Since more than 250 schoolgirls were abducted in Nigeria by the terrorist organisation Boko Haram, security has become the top priority for Margee Ensign, head of the American University of Nigeria. The institute is perhaps the only academic institute in the African continent which follows the western pattern. The university is situated Adamawa state in the troubled northeast region of Nigeria. Ensign is aware that the Islamist extremist group, responsible for numerous deaths in the area from 2009, is aggressively against Western influence, particularly in education. She recently said “Our primary responsibility is making sure the students and the community stay safe.”
Creating a platform
The American University of Nigeria now serves as the residence of 21 girls among the 250 schoolgirls who were abducted at the crack of dawn in April 2014 from a secondary school located in Chibok town near Borno state. Although dozens of the victims have successfully escaped, around 219 of the kidnapped girls still remain unaccounted for. After finding out about the keen interest of the escaped girls in education, Ensign set up a foundation which would offer scholarships to them and other students. However, at present the students do not take any regular classes. Regarding the focus of the girls on preparing for exams, she said “ They were taking their national exams the night they were kidnapped.”
The institute had introduced the Adamawa Peace Initiative back in 2012 in order to “foster peace through education, empowerment and community development.” Last spring, President Goodluck Jonathan instructed the army into Yobe, Borno and Adamawa states after a state of emergency was imposed by the government.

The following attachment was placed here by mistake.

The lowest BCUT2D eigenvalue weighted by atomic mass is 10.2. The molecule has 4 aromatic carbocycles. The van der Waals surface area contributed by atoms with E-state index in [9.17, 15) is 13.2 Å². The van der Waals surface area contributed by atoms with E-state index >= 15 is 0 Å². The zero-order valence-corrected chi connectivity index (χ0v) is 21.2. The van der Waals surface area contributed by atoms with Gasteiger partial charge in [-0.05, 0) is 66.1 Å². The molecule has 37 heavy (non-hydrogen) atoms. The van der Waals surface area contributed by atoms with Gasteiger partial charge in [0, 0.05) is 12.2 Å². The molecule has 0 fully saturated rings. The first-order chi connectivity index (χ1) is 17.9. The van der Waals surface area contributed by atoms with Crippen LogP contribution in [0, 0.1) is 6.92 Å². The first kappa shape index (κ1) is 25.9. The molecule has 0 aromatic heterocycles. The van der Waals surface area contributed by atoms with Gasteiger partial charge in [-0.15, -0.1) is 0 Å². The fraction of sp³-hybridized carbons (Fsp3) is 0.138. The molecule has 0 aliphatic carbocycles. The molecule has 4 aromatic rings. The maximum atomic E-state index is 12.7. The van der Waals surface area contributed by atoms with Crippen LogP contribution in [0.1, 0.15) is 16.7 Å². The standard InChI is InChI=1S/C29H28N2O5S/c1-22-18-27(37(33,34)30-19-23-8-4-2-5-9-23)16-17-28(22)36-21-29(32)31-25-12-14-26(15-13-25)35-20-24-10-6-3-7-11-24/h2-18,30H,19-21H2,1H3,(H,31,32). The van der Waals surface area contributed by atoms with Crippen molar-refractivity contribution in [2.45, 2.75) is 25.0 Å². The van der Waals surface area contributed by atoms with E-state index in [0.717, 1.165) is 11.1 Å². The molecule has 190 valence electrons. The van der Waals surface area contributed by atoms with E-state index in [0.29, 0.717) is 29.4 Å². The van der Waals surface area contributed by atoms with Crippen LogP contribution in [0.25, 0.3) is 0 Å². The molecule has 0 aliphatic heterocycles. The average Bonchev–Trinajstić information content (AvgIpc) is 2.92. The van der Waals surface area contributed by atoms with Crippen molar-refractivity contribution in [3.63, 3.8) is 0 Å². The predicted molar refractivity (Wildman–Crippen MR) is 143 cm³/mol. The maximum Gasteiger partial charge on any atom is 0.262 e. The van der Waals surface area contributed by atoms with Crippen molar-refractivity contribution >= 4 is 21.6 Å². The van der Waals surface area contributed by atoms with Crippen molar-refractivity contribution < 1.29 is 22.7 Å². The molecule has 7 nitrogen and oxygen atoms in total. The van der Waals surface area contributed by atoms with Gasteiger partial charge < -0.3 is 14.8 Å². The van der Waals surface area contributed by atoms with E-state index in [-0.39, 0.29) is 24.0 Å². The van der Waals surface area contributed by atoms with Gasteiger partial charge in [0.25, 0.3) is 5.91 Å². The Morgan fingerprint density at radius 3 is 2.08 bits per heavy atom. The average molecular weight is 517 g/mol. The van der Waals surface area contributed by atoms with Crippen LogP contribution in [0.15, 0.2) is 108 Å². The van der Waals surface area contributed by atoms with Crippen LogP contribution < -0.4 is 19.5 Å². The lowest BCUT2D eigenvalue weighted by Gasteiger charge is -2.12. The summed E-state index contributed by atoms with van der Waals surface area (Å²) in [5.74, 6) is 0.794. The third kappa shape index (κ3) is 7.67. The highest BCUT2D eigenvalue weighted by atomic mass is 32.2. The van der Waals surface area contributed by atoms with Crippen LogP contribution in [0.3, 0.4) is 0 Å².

Before the presidential election last month, where former military ruler Muhammadu Buhari won the support of the voters, the government said it has been successful in eradicating the terrorists from Adamawa state and was focused on doing the same in other states.
Destruction and damages affecting education
Ensign, director of the peace initiative, recently informed that she had “just returned from a trip up north, where damage is horrible.” In the latest blog update for The Huffington Post, where she occasionally writes about Nigerian developments, Margee Ensign described numerous scenes of destruction in houses, mosques, churches, communications facilities and even health centers. According to her, in one town “most of the public buildings had been shelled or burned. … No farms were being cleared and prepared for the rainy season.”
She believes that NGOs “have been quite slow” in their response to the exceptional humanitarian needs in the region. Ensign admitted that the Nigerian Red Cross and some other groups were actively providing support. But she said that “over 200,000 young children are not in school,” and she wishes to establish “mobile education” training centres to help these students access education easily.
Making education accessible
The American University of Nigeria has already set up a literacy programme which is focused “to reach as many young people, boys and girls,” as possible. She believes that most Nigerian parents are interested in getting their girls educated. However, they lack the proper resources, access and security.
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